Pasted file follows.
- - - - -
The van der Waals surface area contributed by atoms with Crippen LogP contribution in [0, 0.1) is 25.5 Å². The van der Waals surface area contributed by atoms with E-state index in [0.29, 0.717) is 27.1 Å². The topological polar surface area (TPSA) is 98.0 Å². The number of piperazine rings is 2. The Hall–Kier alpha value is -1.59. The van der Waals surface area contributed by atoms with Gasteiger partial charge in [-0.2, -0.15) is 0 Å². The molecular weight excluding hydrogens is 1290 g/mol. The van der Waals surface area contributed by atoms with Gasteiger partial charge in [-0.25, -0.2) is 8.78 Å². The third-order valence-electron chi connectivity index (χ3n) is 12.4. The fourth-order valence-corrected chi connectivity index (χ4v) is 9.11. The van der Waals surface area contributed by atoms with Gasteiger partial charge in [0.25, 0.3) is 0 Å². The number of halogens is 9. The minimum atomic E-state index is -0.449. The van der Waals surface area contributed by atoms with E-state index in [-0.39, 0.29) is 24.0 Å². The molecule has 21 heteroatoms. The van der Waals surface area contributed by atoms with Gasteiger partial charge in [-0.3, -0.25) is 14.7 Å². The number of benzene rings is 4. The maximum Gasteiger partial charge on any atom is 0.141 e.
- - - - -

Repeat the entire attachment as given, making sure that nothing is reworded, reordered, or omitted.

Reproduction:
The van der Waals surface area contributed by atoms with Crippen LogP contribution in [0, 0.1) is 25.5 Å². The van der Waals surface area contributed by atoms with E-state index in [0.29, 0.717) is 27.1 Å². The topological polar surface area (TPSA) is 98.0 Å². The number of piperazine rings is 2. The Hall–Kier alpha value is -1.59. The van der Waals surface area contributed by atoms with Gasteiger partial charge in [-0.2, -0.15) is 0 Å². The molecular weight excluding hydrogens is 1290 g/mol. The van der Waals surface area contributed by atoms with Gasteiger partial charge in [-0.25, -0.2) is 8.78 Å². The third-order valence-electron chi connectivity index (χ3n) is 12.4. The fourth-order valence-corrected chi connectivity index (χ4v) is 9.11. The van der Waals surface area contributed by atoms with Gasteiger partial charge in [0.25, 0.3) is 0 Å². The number of halogens is 9. The minimum atomic E-state index is -0.449. The van der Waals surface area contributed by atoms with E-state index in [-0.39, 0.29) is 24.0 Å². The molecule has 21 heteroatoms. The van der Waals surface area contributed by atoms with Gasteiger partial charge in [-0.3, -0.25) is 14.7 Å². The number of benzene rings is 4. The maximum Gasteiger partial charge on any atom is 0.141 e.